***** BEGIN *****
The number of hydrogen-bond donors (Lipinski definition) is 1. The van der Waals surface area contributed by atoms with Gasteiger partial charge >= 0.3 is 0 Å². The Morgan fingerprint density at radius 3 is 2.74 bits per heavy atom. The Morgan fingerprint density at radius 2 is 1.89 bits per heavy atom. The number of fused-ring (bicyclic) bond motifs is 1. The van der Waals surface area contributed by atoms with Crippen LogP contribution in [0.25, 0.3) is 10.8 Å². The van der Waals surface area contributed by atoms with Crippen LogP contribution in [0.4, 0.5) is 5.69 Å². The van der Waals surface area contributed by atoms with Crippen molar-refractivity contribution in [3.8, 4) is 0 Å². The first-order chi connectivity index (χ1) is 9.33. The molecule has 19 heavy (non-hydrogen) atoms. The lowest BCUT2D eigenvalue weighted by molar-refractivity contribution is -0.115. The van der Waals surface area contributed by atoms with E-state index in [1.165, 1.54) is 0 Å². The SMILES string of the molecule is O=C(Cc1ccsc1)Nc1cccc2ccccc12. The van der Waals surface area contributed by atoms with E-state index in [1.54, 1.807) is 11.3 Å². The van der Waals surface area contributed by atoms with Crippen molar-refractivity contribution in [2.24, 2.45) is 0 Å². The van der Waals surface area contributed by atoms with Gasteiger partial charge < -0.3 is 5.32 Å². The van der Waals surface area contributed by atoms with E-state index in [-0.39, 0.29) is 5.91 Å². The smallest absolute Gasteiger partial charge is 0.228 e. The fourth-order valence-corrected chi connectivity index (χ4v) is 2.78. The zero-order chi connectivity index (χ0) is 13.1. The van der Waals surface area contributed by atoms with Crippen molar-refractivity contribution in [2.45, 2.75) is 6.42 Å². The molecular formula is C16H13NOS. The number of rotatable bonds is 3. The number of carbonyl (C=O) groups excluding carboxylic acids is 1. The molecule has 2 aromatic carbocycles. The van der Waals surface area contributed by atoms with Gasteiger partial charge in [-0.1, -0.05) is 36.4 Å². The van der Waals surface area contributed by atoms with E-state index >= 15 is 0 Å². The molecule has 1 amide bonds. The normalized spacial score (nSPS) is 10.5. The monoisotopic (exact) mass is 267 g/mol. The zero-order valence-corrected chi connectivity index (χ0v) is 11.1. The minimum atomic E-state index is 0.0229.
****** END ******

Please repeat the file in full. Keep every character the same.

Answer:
The number of hydrogen-bond donors (Lipinski definition) is 1. The van der Waals surface area contributed by atoms with Gasteiger partial charge >= 0.3 is 0 Å². The Morgan fingerprint density at radius 3 is 2.74 bits per heavy atom. The Morgan fingerprint density at radius 2 is 1.89 bits per heavy atom. The number of fused-ring (bicyclic) bond motifs is 1. The van der Waals surface area contributed by atoms with Crippen LogP contribution in [0.25, 0.3) is 10.8 Å². The van der Waals surface area contributed by atoms with Crippen LogP contribution in [0.4, 0.5) is 5.69 Å². The van der Waals surface area contributed by atoms with Crippen molar-refractivity contribution in [3.8, 4) is 0 Å². The first-order chi connectivity index (χ1) is 9.33. The molecule has 19 heavy (non-hydrogen) atoms. The lowest BCUT2D eigenvalue weighted by molar-refractivity contribution is -0.115. The van der Waals surface area contributed by atoms with E-state index in [1.165, 1.54) is 0 Å². The SMILES string of the molecule is O=C(Cc1ccsc1)Nc1cccc2ccccc12. The van der Waals surface area contributed by atoms with E-state index in [1.54, 1.807) is 11.3 Å². The van der Waals surface area contributed by atoms with Crippen molar-refractivity contribution in [2.24, 2.45) is 0 Å². The van der Waals surface area contributed by atoms with Gasteiger partial charge < -0.3 is 5.32 Å². The van der Waals surface area contributed by atoms with E-state index in [-0.39, 0.29) is 5.91 Å². The smallest absolute Gasteiger partial charge is 0.228 e. The fourth-order valence-corrected chi connectivity index (χ4v) is 2.78. The zero-order chi connectivity index (χ0) is 13.1. The van der Waals surface area contributed by atoms with Crippen molar-refractivity contribution in [2.45, 2.75) is 6.42 Å². The molecular formula is C16H13NOS. The number of rotatable bonds is 3. The number of carbonyl (C=O) groups excluding carboxylic acids is 1. The molecule has 2 aromatic carbocycles. The van der Waals surface area contributed by atoms with Gasteiger partial charge in [-0.1, -0.05) is 36.4 Å². The van der Waals surface area contributed by atoms with E-state index >= 15 is 0 Å². The molecule has 1 amide bonds. The normalized spacial score (nSPS) is 10.5. The monoisotopic (exact) mass is 267 g/mol. The zero-order valence-corrected chi connectivity index (χ0v) is 11.1. The minimum atomic E-state index is 0.0229.